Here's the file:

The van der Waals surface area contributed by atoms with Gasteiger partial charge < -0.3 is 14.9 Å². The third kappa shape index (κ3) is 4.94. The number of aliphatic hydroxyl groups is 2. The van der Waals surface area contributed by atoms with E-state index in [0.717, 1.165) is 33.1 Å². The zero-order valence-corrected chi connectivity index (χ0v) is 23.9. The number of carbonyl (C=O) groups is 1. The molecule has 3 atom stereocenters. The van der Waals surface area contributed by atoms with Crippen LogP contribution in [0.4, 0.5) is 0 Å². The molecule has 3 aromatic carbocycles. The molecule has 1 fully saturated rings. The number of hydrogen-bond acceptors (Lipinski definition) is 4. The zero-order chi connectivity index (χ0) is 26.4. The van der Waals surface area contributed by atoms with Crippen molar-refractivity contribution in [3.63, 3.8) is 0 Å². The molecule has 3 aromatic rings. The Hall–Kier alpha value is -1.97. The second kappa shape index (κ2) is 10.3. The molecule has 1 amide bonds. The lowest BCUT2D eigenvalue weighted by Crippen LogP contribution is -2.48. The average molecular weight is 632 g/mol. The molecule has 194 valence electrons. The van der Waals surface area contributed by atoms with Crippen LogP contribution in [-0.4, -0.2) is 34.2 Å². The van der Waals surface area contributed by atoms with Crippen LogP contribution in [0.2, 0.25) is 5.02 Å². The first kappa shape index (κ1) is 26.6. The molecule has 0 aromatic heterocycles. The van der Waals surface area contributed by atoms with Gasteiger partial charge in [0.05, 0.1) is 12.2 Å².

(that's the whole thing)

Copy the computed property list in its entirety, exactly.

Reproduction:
The van der Waals surface area contributed by atoms with Gasteiger partial charge < -0.3 is 14.9 Å². The third kappa shape index (κ3) is 4.94. The number of aliphatic hydroxyl groups is 2. The van der Waals surface area contributed by atoms with E-state index in [0.717, 1.165) is 33.1 Å². The zero-order valence-corrected chi connectivity index (χ0v) is 23.9. The number of carbonyl (C=O) groups is 1. The molecule has 3 atom stereocenters. The van der Waals surface area contributed by atoms with Crippen LogP contribution in [0.4, 0.5) is 0 Å². The molecule has 3 aromatic carbocycles. The molecule has 1 fully saturated rings. The number of hydrogen-bond acceptors (Lipinski definition) is 4. The zero-order chi connectivity index (χ0) is 26.4. The van der Waals surface area contributed by atoms with Crippen molar-refractivity contribution in [3.63, 3.8) is 0 Å². The molecule has 3 aromatic rings. The Hall–Kier alpha value is -1.97. The second kappa shape index (κ2) is 10.3. The molecule has 1 amide bonds. The lowest BCUT2D eigenvalue weighted by Crippen LogP contribution is -2.48. The average molecular weight is 632 g/mol. The molecule has 194 valence electrons. The van der Waals surface area contributed by atoms with Crippen LogP contribution in [-0.4, -0.2) is 34.2 Å². The van der Waals surface area contributed by atoms with Crippen LogP contribution in [0.2, 0.25) is 5.02 Å². The first kappa shape index (κ1) is 26.6. The molecule has 0 aromatic heterocycles. The van der Waals surface area contributed by atoms with Gasteiger partial charge in [0.05, 0.1) is 12.2 Å².